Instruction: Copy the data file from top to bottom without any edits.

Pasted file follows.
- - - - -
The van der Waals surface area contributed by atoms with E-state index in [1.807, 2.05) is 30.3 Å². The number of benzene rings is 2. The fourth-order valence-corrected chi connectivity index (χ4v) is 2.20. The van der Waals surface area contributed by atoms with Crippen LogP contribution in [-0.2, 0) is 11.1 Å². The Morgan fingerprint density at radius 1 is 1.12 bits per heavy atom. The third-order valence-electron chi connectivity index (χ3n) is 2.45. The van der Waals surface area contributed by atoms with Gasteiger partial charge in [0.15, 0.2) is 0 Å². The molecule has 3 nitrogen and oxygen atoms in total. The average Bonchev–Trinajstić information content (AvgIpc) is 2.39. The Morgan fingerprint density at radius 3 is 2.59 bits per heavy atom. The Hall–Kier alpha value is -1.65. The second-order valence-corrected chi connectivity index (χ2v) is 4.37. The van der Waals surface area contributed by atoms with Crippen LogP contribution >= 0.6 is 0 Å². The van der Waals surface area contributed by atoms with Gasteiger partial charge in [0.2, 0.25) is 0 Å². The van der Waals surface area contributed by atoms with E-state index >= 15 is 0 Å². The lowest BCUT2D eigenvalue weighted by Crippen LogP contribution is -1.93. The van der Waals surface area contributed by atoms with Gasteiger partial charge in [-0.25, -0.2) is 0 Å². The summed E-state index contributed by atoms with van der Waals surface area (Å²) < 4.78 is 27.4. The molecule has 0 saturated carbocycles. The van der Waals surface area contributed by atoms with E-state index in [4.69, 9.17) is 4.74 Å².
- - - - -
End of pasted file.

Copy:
The van der Waals surface area contributed by atoms with E-state index in [1.807, 2.05) is 30.3 Å². The number of benzene rings is 2. The fourth-order valence-corrected chi connectivity index (χ4v) is 2.20. The van der Waals surface area contributed by atoms with Crippen LogP contribution in [-0.2, 0) is 11.1 Å². The Morgan fingerprint density at radius 1 is 1.12 bits per heavy atom. The third-order valence-electron chi connectivity index (χ3n) is 2.45. The van der Waals surface area contributed by atoms with Gasteiger partial charge in [0.15, 0.2) is 0 Å². The molecule has 3 nitrogen and oxygen atoms in total. The average Bonchev–Trinajstić information content (AvgIpc) is 2.39. The Morgan fingerprint density at radius 3 is 2.59 bits per heavy atom. The Hall–Kier alpha value is -1.65. The second-order valence-corrected chi connectivity index (χ2v) is 4.37. The van der Waals surface area contributed by atoms with Crippen LogP contribution >= 0.6 is 0 Å². The van der Waals surface area contributed by atoms with Gasteiger partial charge in [0.2, 0.25) is 0 Å². The van der Waals surface area contributed by atoms with E-state index >= 15 is 0 Å². The lowest BCUT2D eigenvalue weighted by Crippen LogP contribution is -1.93. The van der Waals surface area contributed by atoms with Gasteiger partial charge in [-0.25, -0.2) is 0 Å². The summed E-state index contributed by atoms with van der Waals surface area (Å²) < 4.78 is 27.4. The molecule has 0 saturated carbocycles. The van der Waals surface area contributed by atoms with E-state index in [4.69, 9.17) is 4.74 Å².